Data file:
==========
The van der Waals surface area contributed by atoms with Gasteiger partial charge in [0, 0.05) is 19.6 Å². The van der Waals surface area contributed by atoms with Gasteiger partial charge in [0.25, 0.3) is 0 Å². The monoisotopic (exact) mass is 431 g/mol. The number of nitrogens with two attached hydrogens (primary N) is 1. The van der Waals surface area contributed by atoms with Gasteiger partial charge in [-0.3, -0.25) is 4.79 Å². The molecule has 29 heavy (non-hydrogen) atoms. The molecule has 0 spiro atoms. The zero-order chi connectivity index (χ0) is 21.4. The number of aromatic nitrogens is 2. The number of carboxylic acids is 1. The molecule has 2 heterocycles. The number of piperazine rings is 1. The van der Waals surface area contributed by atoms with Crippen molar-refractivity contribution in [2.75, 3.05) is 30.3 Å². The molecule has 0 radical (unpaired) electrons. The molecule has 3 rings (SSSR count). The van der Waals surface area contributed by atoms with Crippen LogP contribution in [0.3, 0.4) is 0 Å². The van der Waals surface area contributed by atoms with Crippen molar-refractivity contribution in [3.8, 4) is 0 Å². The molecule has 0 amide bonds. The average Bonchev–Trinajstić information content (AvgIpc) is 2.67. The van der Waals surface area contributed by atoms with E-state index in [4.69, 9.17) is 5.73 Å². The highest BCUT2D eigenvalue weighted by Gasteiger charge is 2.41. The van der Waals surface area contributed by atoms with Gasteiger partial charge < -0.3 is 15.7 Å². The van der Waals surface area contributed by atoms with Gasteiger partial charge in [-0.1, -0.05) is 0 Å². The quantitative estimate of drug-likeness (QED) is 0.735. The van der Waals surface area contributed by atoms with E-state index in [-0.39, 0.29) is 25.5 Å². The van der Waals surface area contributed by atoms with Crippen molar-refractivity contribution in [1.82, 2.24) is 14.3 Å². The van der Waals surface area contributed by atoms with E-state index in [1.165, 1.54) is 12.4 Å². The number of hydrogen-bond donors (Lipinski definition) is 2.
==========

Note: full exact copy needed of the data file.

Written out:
The van der Waals surface area contributed by atoms with Gasteiger partial charge in [0, 0.05) is 19.6 Å². The van der Waals surface area contributed by atoms with Gasteiger partial charge in [0.25, 0.3) is 0 Å². The monoisotopic (exact) mass is 431 g/mol. The number of nitrogens with two attached hydrogens (primary N) is 1. The van der Waals surface area contributed by atoms with Gasteiger partial charge in [-0.3, -0.25) is 4.79 Å². The molecule has 29 heavy (non-hydrogen) atoms. The molecule has 0 spiro atoms. The zero-order chi connectivity index (χ0) is 21.4. The number of aromatic nitrogens is 2. The number of carboxylic acids is 1. The molecule has 2 heterocycles. The number of piperazine rings is 1. The van der Waals surface area contributed by atoms with Crippen molar-refractivity contribution in [2.75, 3.05) is 30.3 Å². The molecule has 0 radical (unpaired) electrons. The molecule has 3 rings (SSSR count). The van der Waals surface area contributed by atoms with Crippen LogP contribution in [0.3, 0.4) is 0 Å². The van der Waals surface area contributed by atoms with Crippen molar-refractivity contribution in [3.8, 4) is 0 Å². The molecule has 0 amide bonds. The average Bonchev–Trinajstić information content (AvgIpc) is 2.67. The van der Waals surface area contributed by atoms with E-state index in [4.69, 9.17) is 5.73 Å². The highest BCUT2D eigenvalue weighted by Gasteiger charge is 2.41. The van der Waals surface area contributed by atoms with Gasteiger partial charge < -0.3 is 15.7 Å². The van der Waals surface area contributed by atoms with Gasteiger partial charge in [-0.1, -0.05) is 0 Å². The quantitative estimate of drug-likeness (QED) is 0.735. The van der Waals surface area contributed by atoms with E-state index in [-0.39, 0.29) is 25.5 Å². The van der Waals surface area contributed by atoms with Crippen molar-refractivity contribution in [1.82, 2.24) is 14.3 Å². The van der Waals surface area contributed by atoms with E-state index in [1.165, 1.54) is 12.4 Å². The number of hydrogen-bond donors (Lipinski definition) is 2.